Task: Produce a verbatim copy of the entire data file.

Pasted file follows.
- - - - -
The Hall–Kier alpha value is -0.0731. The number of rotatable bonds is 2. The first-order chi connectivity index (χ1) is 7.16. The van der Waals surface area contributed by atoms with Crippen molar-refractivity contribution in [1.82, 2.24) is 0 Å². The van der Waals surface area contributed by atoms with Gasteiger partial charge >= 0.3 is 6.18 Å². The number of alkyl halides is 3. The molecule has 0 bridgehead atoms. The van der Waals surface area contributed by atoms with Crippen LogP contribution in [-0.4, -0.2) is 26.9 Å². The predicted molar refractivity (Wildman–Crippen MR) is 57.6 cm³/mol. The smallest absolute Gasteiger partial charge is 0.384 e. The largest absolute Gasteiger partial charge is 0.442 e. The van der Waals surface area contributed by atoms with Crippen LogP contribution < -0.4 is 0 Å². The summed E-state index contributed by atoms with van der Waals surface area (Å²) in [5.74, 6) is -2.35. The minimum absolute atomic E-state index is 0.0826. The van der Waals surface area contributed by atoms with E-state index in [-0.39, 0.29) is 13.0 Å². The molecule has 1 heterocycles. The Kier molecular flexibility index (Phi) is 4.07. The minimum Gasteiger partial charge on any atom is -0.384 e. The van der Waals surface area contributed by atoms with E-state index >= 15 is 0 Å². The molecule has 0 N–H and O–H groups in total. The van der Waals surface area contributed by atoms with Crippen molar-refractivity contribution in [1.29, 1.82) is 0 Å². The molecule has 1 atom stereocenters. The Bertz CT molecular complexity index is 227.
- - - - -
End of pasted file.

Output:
The Hall–Kier alpha value is -0.0731. The number of rotatable bonds is 2. The first-order chi connectivity index (χ1) is 7.16. The van der Waals surface area contributed by atoms with Crippen molar-refractivity contribution in [1.82, 2.24) is 0 Å². The van der Waals surface area contributed by atoms with Gasteiger partial charge >= 0.3 is 6.18 Å². The number of alkyl halides is 3. The molecule has 0 bridgehead atoms. The van der Waals surface area contributed by atoms with Crippen LogP contribution in [-0.4, -0.2) is 26.9 Å². The predicted molar refractivity (Wildman–Crippen MR) is 57.6 cm³/mol. The smallest absolute Gasteiger partial charge is 0.384 e. The largest absolute Gasteiger partial charge is 0.442 e. The van der Waals surface area contributed by atoms with Crippen LogP contribution < -0.4 is 0 Å². The summed E-state index contributed by atoms with van der Waals surface area (Å²) in [5.74, 6) is -2.35. The minimum absolute atomic E-state index is 0.0826. The van der Waals surface area contributed by atoms with E-state index in [-0.39, 0.29) is 13.0 Å². The molecule has 1 heterocycles. The Kier molecular flexibility index (Phi) is 4.07. The minimum Gasteiger partial charge on any atom is -0.384 e. The van der Waals surface area contributed by atoms with E-state index >= 15 is 0 Å². The molecule has 0 N–H and O–H groups in total. The van der Waals surface area contributed by atoms with Crippen molar-refractivity contribution in [1.29, 1.82) is 0 Å². The molecule has 1 atom stereocenters. The Bertz CT molecular complexity index is 227.